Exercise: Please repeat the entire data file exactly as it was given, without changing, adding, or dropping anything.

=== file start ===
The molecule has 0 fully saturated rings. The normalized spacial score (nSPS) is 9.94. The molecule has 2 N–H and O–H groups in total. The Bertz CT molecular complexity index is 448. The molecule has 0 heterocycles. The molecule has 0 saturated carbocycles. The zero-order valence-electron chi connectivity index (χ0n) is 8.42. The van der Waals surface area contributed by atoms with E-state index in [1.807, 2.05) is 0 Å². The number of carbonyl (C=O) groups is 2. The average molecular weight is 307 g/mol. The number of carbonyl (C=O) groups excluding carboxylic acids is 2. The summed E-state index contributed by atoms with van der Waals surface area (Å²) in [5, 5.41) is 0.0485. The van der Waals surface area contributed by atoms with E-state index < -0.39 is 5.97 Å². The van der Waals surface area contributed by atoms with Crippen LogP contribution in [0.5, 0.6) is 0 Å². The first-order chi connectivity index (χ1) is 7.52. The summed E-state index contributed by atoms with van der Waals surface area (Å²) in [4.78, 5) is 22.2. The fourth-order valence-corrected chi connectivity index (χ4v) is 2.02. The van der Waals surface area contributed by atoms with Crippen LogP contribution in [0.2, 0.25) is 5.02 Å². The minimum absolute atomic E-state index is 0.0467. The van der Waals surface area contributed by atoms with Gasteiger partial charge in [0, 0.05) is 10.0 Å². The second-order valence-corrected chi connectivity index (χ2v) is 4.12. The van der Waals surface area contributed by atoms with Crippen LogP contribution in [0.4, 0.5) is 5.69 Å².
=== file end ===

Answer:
The molecule has 0 fully saturated rings. The normalized spacial score (nSPS) is 9.94. The molecule has 2 N–H and O–H groups in total. The Bertz CT molecular complexity index is 448. The molecule has 0 heterocycles. The molecule has 0 saturated carbocycles. The zero-order valence-electron chi connectivity index (χ0n) is 8.42. The van der Waals surface area contributed by atoms with E-state index in [1.807, 2.05) is 0 Å². The number of carbonyl (C=O) groups is 2. The average molecular weight is 307 g/mol. The number of carbonyl (C=O) groups excluding carboxylic acids is 2. The summed E-state index contributed by atoms with van der Waals surface area (Å²) in [5, 5.41) is 0.0485. The van der Waals surface area contributed by atoms with E-state index < -0.39 is 5.97 Å². The van der Waals surface area contributed by atoms with Crippen LogP contribution in [0.5, 0.6) is 0 Å². The first-order chi connectivity index (χ1) is 7.52. The summed E-state index contributed by atoms with van der Waals surface area (Å²) in [4.78, 5) is 22.2. The fourth-order valence-corrected chi connectivity index (χ4v) is 2.02. The van der Waals surface area contributed by atoms with Crippen LogP contribution in [0.2, 0.25) is 5.02 Å². The minimum absolute atomic E-state index is 0.0467. The van der Waals surface area contributed by atoms with Gasteiger partial charge in [0, 0.05) is 10.0 Å². The second-order valence-corrected chi connectivity index (χ2v) is 4.12. The van der Waals surface area contributed by atoms with Crippen LogP contribution in [0.4, 0.5) is 5.69 Å².